1. You can now Sleep at the Palace of Versailles
Set within the gates of Versailles, Le Grand Contrôle was built in 1681 by Jules Hardouin-Mansart, Louis XIV’s favourite architect and an icon of French classicism. The grandiose building once played host to Europe’s political and cultural elite, from ambassadors and artists, to musicians, writers and scientists of the Enlightenment.
“To ensure a memorable trip, every stay at Le Grand Controle will unlock a host of exclusive benefits and privileged access to Château de Versailles and its grounds. A highlight of any stay, explore a different part of the Palace ‘after hours’ every evening with a complimentary private tour. Along with access to the main areas of the Palace of Versailles, your guide will also reveal previously unseen spaces. Keen to venture beyond the gardens of Versailles? As part of your stay, you can also enjoy a complimentary private tour of the Estate of Trianon every morning, as your guide uncovers a new room and garden every time.
For a seamless experience from check in to check out, every guest will be assigned a dedicated butler, with no request too big or small.”
Here’s the catch: Rooms start at around $2,000 a night.
2. Decoding Secret Societies: What Are All Those Old Boys’ Clubs Hiding?
Their members use secret handshakes and coded language. In temples, they don ancient regalia, helmets, or masks. Thanks to their veils of secrecy and archaic symbols like the All-Seeing Eye, outsiders find fraternal orders endlessly fascinating. But what does it all mean?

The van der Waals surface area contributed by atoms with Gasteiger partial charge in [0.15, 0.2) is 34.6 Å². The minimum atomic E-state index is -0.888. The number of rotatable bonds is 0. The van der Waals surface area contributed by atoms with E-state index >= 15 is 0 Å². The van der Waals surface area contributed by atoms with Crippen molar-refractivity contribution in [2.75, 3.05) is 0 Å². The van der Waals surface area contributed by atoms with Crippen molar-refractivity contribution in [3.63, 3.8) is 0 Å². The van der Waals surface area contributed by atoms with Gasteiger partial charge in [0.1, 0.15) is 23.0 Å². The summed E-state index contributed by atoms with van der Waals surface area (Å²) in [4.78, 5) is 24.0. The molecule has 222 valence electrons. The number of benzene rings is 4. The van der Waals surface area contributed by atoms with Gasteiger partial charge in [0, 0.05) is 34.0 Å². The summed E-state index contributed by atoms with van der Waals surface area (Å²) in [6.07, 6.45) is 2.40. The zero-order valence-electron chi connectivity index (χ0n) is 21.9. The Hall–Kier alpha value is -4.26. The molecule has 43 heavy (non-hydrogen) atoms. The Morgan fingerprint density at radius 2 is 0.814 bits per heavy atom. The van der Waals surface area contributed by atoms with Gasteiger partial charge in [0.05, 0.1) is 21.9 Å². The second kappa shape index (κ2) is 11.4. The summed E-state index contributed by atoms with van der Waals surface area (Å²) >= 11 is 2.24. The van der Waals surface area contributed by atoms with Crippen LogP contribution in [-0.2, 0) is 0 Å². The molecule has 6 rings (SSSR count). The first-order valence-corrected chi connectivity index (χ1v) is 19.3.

The roots of secret societies, spooky and silly Rituals, actual power and exclusion, and who are the Freemasons now?
A very thorough report by Lisa Hix on Collectors Weekly. Read it here.
3. A small notebook was found in France where the only information that we know is:
Jean Fick left behind only a small notebook which contains all of the information that we have about him: “FICK JEAN BORN 23.11.1876 – HOSPITAL – SOLDIER. 13.10.1898 – 13.9.1900 – RM 57 – WESE WAR 9.14 – 18.104.22.168.1917.7. HEALTH INJURED – INVALID FICK J MARRIAGE ABANDONED HUSBAND . MODES 29.4.1902 HOSPITAL BORN 8.9.1874. FICK ALISE 24.2.1903. MARRIED. A. 1.2.1904. JEAN. K. 22.05. MAGU. 11.6.10”. On the cover: “Jean Fick my God/world [mondieu] ambassador N. 23.”
4. Japanese Students Send Letters on Tree Leaves and Actually Get Them Delivered
The students at Keio University have been mailing leaves of Ilex latifolia, a species of holly native to Japan and China, since April as part of a class project that spans science and history. Also known as tarayou … letters written on tarayou leaves go as far back as the Heian period (794-1185) and are believed to be the first postcards in Japan.
Article found on VICE.
5. What a note from a time capsule found on a plane said
As the world rapidly shut down last March and thousands of airplanes went out of service and into long-term storage in the desert, a Delta Air Lines pilot tucked a handwritten note inside a tray table only to be found by a pilot who would someday bring that plane back into service…
The note said: “If you are here to pick up then light must be at the end of the tunnel”
6. Electric Car Graveyard in China
Panda Auto, a Chinese ride-hailing platform for new-energy vehicles, ceased operating in February 2021 due to the crisis at its debt-ridden parent company, auto and motorcycle firm Lifan Holdings.
7. A milk bottle truck from 1930. It was one of three trucks built for the Berwick, PA Creamery
Found on Reddit.